The question we might pose to ourselves is: why are we so fickle in abandoning God for such trivial things such? We are all fickle in this regard. Even the “rich-man” who considers himself faithful in all the ways of the commandments cannot find the interior freedom to leave everything behind to follow Christ! The whole point of the law therefore is misplaced and it is all practiced in vain-glory! If to practice the law is meant to demonstrate a devotion and loving-obedience to God, than why can we, with one breath follow God’s law, and with another entirely abandon Him – as the Rich Man did?

DesertThese are the questions we ought to be asking ourselves as we enter into the spiritual discipline of Lent. We are not merely attempting to remove various sinful inclinations, a type of exercise in self-restraint. Rather we are to strike at the very root of all our sin, the very well-spring of iniquity that enables evil to perpetually arise. Sin will always return if we only cut away the evil fruits.

Man is fickle because of concupiscence. Man is weak because he is spiritually sick and disordered: all of us are disordered. We desire good and evil things over and above the infinite splendor and beauty of God Himself. That is our problem and that is what we are attempting to find healing for through grace.

I see grumbling in the life of the Church on so many levels and throughout her history. We see kingdoms divided against themselves, bickering theologians and opinionated others.  I’m guilty of it and not above it:  Mea Culpa.   It is all a distraction from the inner-peace and introspection that ought to drive our awareness away from others and more into the polluted spring of iniquity that rises within our own veins.

Children, if we are not spending more time in self-reflection than in reflection of the faults of others, we must be assured that our criticism of others amounts to nothing more than a log in our own eye and speck in another. Begin by assuming that we are the one with the Log in our eye!  It is amazing what we discover when we take this approach.  If you are bothered by a person’s temperament ask yourself:  “Where is that same temperament in me?  It must be in me, as I am a sinner too.”  Develop in this time of Lent the gift of spiritual apathy towards others (lest we are directly responsible for them). Rather fix first what is wrong from within ourselves (there is plenty of work for all of us in this regard). The fruit of this work will be more compassion towards those we find ourselves frustrated with. It will also enable us not to come to conclusions about one another based on small pieces of information.st-john-of-the-cross

More beautifully, self-examination will not only help us to beg the saviour to descend upon us with healing, but through this grace we will also discover that the Lord has deigned to reign within us, even as our nature is mired with dysfunction. Once we have such grace, we will become peacemakers rather than antagonistic reactionaries, demanding to be the first to receive validation. We will be proclaiming the name of Christ with apathy towards the dishonour and humiliation that come from being faithful to a world unenlightened by Him.  We will be on fire for Love of God.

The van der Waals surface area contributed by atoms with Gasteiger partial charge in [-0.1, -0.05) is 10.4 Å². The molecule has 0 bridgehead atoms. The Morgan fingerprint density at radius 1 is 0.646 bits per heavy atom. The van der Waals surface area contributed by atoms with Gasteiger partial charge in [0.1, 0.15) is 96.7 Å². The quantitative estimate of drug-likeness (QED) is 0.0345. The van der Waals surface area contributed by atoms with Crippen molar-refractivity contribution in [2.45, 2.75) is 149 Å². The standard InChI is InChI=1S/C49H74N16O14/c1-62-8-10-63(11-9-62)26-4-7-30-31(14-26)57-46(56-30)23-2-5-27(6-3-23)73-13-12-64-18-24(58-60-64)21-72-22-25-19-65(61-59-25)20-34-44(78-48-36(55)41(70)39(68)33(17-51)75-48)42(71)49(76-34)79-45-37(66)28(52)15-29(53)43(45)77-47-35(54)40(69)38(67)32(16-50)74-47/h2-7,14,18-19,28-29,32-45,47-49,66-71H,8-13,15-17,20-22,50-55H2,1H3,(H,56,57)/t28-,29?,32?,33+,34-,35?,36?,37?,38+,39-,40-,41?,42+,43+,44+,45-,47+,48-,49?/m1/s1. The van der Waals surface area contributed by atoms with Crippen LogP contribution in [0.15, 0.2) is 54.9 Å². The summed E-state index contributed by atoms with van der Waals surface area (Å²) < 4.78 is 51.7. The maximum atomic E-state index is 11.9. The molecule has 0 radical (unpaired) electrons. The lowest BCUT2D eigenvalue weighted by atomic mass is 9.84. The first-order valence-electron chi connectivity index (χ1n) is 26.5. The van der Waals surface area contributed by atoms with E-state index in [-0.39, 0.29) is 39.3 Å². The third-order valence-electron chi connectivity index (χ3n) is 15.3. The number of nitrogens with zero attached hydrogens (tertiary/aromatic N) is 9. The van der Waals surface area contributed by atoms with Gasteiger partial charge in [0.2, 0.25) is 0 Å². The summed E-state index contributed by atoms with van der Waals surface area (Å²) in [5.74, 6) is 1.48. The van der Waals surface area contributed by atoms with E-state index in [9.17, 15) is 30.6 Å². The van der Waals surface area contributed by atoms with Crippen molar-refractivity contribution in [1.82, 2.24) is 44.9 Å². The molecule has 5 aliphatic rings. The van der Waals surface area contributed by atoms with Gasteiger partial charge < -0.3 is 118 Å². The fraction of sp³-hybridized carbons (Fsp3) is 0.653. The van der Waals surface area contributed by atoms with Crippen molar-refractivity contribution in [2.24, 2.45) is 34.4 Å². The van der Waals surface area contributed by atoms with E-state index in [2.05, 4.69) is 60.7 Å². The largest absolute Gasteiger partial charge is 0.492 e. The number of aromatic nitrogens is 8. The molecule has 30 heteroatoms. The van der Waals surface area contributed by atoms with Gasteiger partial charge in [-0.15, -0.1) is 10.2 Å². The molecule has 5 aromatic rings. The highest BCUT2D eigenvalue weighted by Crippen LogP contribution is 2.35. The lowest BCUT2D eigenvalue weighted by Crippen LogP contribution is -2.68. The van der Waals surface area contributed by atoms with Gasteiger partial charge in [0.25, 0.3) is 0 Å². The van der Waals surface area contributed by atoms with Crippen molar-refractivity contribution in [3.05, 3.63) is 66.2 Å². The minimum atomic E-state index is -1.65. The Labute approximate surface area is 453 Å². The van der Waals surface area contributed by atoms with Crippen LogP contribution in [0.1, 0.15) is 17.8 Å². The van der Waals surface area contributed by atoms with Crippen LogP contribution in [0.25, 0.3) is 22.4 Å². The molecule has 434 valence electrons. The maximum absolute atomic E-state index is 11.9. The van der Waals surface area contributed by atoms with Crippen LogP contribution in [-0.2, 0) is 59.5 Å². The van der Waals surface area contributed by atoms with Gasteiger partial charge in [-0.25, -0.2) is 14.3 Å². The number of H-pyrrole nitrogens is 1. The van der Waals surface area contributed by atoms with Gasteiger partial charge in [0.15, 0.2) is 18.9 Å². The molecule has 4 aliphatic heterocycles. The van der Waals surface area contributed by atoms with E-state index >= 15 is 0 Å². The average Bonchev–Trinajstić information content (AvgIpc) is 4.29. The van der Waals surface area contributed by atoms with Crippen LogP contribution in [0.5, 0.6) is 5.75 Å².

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Euthanasia Decriminalized in Canada: Saints Rise Up

On Friday February 6th, I had the usual pleasure of a long day of ministry, where I have the chance to visit various parishioners who are unable to attend mass on a regular basis due to age or sickness. Here at our parish, Fr. Patrick, Fr. Pat, and myself visit these individuals on a regular basis, bringing the Sacrament of the Eucharist and offering any other sacramental support we can.

St. Miki and Companions

St. Miki and Companions

The memorial of the day was St. Miki and Companions. Several martyrs who had been crucified in Japan as a result for professing the name of Jesus. I remember as a seminarian preaching on this memorial as a deacon. After praying with St. Miki and companions I felt a connection with this Saint who encouraged his persecutors to be baptized as he was being crucified. He brought hope as he was crucified with many, but he did so with courage and great strength.

On this day I also learned that the Supreme Court of Canada had announced that the law on assisted suicide had been struck down unanimously. What this means as of yet remains unclear since the government may develop conditions around this, but it remains nonetheless an additional mortal wound on the integrity of our nation, Canada. As G.K. Chesterton reminds us, however, a nation is not only to be loved when it is doing well, but it is to be loved even more when it is mired in evil. His point of course is not to endorse the evil, but to bring about a greater sense of mercy and truth to such a nation that it might be healed.  But it is no wonder why we are here.  Most theologians these days consider mortification in the past to be a heavy and archaic practice.  Therefore the Church-herself has lost the practice of suffering in love and joy.  We should probably read this.